ORTHOPTERA CUBSORIA. (Blattidse and Mantidae, to- gether with the more distantly related Phasmidse). Legs usually
of approximately equal size and the hind pair not modified for leaping: tarsi 5-jointed. Sound producing organs wanting. Cerci most often multiarticulate, often with 8 to 15 or more joints. Ovipositor reduced and concealed. Penis asymmetrical. ORTHOPTERA SALTA TORIA (Orthoptera sensu strict0 : Acridiidse, Tettigoniidse and Gryllidse). Legs of unequal size, Ps~che M36-19 (1027). hup Yftisycht enlclub org/14/34-0% html


19271 On the Affinities of the Grylloblattidce 37 the hind pair modified for leaping: tarsi never more than 4- jointed. Sound producing organs almost always present. Cerci never multiarticulate. Ovipositor well developed and almost always exserted. Penis bilobed and symmetrical. On the characters enumerated above it may be said that the Grylloblattidse only differ from the Cursoria in the possession of a well developed exserted ovipositor. It is, however, necessary to examine certain other criteria and not base a definite conclusion solely upon this diagnosis. Furthermore, several of the features stressed by Crampton in maintaining his point of view need some comment.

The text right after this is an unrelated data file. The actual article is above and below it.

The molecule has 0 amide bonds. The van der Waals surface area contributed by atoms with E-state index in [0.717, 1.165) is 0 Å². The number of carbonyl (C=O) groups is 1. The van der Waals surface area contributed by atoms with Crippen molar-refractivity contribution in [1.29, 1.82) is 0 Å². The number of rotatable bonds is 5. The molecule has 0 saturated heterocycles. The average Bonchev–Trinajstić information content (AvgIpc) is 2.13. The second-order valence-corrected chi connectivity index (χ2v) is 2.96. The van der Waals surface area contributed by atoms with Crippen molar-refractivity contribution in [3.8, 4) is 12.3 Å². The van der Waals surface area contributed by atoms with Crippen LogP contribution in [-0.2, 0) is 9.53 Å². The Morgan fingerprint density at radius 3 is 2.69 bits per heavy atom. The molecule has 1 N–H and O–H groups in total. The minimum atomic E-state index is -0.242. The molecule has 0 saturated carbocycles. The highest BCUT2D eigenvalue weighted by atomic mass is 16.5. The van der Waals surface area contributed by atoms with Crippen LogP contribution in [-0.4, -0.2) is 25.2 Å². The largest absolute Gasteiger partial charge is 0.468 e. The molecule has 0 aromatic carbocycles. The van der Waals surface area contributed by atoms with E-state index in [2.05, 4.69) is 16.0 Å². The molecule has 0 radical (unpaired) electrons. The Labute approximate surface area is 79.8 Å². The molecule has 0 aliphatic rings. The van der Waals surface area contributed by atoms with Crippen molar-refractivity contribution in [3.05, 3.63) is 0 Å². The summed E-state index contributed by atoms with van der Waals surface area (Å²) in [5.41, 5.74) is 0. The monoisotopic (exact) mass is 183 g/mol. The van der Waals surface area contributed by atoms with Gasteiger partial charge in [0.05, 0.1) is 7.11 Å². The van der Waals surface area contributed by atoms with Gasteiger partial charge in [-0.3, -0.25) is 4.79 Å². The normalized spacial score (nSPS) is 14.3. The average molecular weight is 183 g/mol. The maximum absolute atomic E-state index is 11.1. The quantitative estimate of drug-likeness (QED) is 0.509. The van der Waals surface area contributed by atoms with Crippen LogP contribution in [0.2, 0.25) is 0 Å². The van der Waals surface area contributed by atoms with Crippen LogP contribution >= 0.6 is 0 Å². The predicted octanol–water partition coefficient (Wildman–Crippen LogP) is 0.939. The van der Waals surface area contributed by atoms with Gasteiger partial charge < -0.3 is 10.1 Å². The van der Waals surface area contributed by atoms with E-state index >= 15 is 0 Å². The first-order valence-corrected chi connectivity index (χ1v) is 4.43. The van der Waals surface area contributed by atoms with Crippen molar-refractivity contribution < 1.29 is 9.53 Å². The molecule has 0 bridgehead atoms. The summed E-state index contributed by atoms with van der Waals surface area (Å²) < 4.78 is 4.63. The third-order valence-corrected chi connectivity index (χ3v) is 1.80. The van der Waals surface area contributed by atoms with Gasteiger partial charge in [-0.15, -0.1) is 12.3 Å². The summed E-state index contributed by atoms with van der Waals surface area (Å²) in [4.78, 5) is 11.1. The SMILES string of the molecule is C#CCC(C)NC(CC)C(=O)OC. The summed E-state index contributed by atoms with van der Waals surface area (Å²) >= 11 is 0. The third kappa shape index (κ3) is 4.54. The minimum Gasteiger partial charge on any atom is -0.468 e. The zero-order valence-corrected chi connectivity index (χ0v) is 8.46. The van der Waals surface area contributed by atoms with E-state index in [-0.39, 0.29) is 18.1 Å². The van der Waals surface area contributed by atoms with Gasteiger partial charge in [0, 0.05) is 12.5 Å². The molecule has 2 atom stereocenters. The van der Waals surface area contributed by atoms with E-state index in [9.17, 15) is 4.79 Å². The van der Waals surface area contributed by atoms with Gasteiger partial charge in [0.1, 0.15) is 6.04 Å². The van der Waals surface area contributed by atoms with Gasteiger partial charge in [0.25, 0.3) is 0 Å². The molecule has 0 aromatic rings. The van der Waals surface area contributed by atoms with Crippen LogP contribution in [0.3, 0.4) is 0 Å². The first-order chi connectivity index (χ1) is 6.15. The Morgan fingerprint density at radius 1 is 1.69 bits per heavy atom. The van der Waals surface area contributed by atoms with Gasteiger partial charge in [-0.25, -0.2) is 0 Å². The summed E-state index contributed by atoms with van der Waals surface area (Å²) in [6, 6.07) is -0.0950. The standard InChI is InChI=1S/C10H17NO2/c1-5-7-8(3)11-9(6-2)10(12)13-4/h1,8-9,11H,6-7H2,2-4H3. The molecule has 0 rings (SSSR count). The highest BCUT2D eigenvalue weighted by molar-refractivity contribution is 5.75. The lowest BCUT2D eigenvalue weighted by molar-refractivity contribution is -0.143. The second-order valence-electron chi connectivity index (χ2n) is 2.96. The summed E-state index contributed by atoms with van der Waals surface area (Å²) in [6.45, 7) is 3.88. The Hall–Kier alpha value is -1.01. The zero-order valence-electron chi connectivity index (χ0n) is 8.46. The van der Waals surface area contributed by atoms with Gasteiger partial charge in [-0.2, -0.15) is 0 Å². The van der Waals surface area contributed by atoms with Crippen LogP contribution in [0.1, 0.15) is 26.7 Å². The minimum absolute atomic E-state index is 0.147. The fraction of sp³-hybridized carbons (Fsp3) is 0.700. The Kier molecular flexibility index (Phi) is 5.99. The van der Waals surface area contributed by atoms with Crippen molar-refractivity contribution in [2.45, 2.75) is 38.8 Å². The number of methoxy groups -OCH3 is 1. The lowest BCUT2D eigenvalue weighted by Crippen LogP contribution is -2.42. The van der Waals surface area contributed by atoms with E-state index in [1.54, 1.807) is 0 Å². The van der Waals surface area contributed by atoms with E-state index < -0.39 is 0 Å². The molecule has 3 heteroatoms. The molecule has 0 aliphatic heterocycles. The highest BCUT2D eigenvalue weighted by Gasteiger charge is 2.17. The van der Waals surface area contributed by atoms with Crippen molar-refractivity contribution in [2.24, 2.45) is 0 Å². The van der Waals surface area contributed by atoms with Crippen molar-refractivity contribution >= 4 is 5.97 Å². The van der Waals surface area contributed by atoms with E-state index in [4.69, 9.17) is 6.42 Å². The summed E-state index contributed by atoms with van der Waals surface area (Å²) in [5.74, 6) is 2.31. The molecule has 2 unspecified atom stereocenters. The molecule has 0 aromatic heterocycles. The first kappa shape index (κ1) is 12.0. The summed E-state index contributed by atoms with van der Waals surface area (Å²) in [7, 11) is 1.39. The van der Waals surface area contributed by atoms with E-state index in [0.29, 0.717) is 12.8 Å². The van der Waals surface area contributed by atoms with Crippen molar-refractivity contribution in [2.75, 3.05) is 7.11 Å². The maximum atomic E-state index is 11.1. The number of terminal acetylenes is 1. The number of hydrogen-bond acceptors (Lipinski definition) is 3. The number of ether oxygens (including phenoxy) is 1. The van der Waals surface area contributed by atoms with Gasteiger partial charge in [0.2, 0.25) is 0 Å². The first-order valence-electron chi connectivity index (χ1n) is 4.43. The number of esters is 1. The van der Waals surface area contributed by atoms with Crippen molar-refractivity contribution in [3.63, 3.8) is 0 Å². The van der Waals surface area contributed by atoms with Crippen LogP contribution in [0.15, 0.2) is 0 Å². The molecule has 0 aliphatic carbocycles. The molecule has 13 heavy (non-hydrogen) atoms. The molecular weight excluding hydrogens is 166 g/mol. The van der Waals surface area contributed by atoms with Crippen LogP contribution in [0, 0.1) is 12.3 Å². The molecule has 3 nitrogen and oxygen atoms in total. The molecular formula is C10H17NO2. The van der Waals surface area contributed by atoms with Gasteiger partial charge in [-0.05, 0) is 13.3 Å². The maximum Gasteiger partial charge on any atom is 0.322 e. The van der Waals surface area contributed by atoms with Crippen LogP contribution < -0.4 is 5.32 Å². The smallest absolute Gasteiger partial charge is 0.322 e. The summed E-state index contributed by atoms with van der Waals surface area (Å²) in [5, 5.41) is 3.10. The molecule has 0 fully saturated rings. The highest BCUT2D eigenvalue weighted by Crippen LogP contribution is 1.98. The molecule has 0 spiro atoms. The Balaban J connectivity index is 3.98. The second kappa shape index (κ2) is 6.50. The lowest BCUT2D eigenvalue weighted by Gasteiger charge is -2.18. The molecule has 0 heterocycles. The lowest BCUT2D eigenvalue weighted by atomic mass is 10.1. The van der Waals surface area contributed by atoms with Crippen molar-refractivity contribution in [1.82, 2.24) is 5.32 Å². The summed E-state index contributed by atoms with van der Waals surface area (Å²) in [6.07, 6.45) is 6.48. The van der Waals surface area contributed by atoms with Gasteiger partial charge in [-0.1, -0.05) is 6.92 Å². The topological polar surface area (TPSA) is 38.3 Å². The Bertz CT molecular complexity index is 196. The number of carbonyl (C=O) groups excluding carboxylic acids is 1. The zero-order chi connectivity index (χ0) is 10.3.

(1) Absence of ocelli. This character is of little phylo- genetic value as ocelli tend to degenerate or disappear in various Orthoptera. Thus, among the Cursoria they are reduced or wanting in some apterous Blattidse as well as being absent in many Phasmidse. Their absence, therefore, is no criterian of affinity with the Saltatoria.
Multiarticulate cerci only occur in the Blattidse and the related family Mantidse. Unjointed setif orm cerci are found in the Gryllidse but there is no indication that this superficial similarity to the same, but multiarticulate, organs in the Gryllo- blattidse is anything more than a parallelism, induced perhaps, by a similar terrestrial life.